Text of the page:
Tuesday 27 June 2017

MoBa does prenatal fever and autism risk

'MoBa does..' is fast becoming a common title on this blog (see here and see here). Referring to the Norwegian Mother and Child Cohort Study (MoBa), this initiative based on the examination of 100,000 pregnancies in Norway is yielding some useful observations for all-manner of different condition/labels.

When MoBa is applied to autism, a few names seem to quite consistently crop up - Mady Hornig and Ian 'virus hunter' Lipkin - as is the same for today's blogging material from Hornig and colleagues [1] (open-access). Their findings supporting "a role for gestational maternal infection and innate immune responses to infection in the pathogenesis of at least some cases of ASD [autism spectrum disorder]" make for interesting reading.

Authors set about determining whether maternal fever episodes during pregnancy might show some connection with risk of offspring autism. To do this they relied on questionnaire data from pregnant mums completed at specific times of their pregnancy pertinent to "fever, along with their timing, as well as the names of medications used for fever, and the timing of that medication use" as a function of a subsequent diagnosis of offspring autism or not. That 'medication use' side of things adds to a further stream of research suggesting that some medicines used as fever-reducers/eliminators (antipyretics) during pregnancy might also have some bearing on offspring behavioural/developmental outcomes (see here and see here for examples). Alongside such information, authors also took into account various potentially confounding variables that might have also affected offspring autism risk.

Results: based on data covering nearly 100,000 children, with nearly 600 subsequently being diagnosed with an ASD, researchers concluded that: "Prenatal fever was associated with increased ASD risk among offspring." Exposure to reported pregnancy fever at any time during pregnancy seemed to be more common in those children who were eventually diagnosed with ASD but notably during the second trimester of pregnancy. They also noted a possible dose-response effect from pregnancy fever exposure: "Risks increased markedly and dose dependently with fever frequency, with particularly strong effects after 12 weeks’ gestation." As to the use of antipyretics and any additional risk or mitigation of risk, I'm inclined to suggest that on this research occasion, there wasn't very much to see either way.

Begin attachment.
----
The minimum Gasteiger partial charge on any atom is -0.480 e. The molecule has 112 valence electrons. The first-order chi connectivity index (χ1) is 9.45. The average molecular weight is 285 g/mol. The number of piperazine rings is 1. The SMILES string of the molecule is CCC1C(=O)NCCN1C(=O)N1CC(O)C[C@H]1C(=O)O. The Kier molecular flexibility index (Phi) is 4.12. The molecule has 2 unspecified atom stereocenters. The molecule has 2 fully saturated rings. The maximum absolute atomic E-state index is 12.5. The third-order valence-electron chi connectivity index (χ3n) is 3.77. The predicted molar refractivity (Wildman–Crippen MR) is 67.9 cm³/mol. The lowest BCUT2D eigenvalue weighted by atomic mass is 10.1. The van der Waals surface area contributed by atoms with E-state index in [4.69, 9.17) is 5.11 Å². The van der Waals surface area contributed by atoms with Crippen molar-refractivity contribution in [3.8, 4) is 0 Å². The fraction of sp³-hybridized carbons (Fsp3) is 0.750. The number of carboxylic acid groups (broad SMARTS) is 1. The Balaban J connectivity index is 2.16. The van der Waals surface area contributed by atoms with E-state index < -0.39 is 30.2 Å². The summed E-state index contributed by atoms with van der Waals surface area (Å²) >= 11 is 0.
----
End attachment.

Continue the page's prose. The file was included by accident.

Added to the idea that infection exposure during the nine months that makes us might also affect the risk of subsequent offspring autism (see here), this latest data sit well with the idea that infection and/or response to infection during pregnancy might very well be able to influence offspring outcomes. Pregnancy is a time of reprogrammed maternal immune function (to stop mum's immune system attacking the developing foetus) so already science has a basis for looking at something like enhanced maternal immune activation (MIA) during pregnancy as being potentially pertinent to offspring outcomes particularly autism.

Of course one has to note that the strengths of the MoBa study - "a large, prospective, population-based birth cohort with exposure data collected in 4-week intervals and linkage to a patient registry for case ascertainment" - need to be balanced against the weakness, i.e. maternal self-report. The authors have however promised more detailed study in this area: "we are testing the possibility that risk is associated with specific infectious agents through sequence-based and serological assays of samples collected mid-pregnancy and at birth from cases and controls" so there may be more to add in future times [2] in addition to some already published inklings from authors (see here).


[1] Hornig M. et al. Prenatal fever and autism risk. Molecular Psychiatry. 2017. June 13.

[2] Mahic M. et al. Epidemiological and Serological Investigation into the Role of Gestational Maternal Influenza Virus Infection and Autism Spectrum Disorders. mSphere. 2017. June 21.


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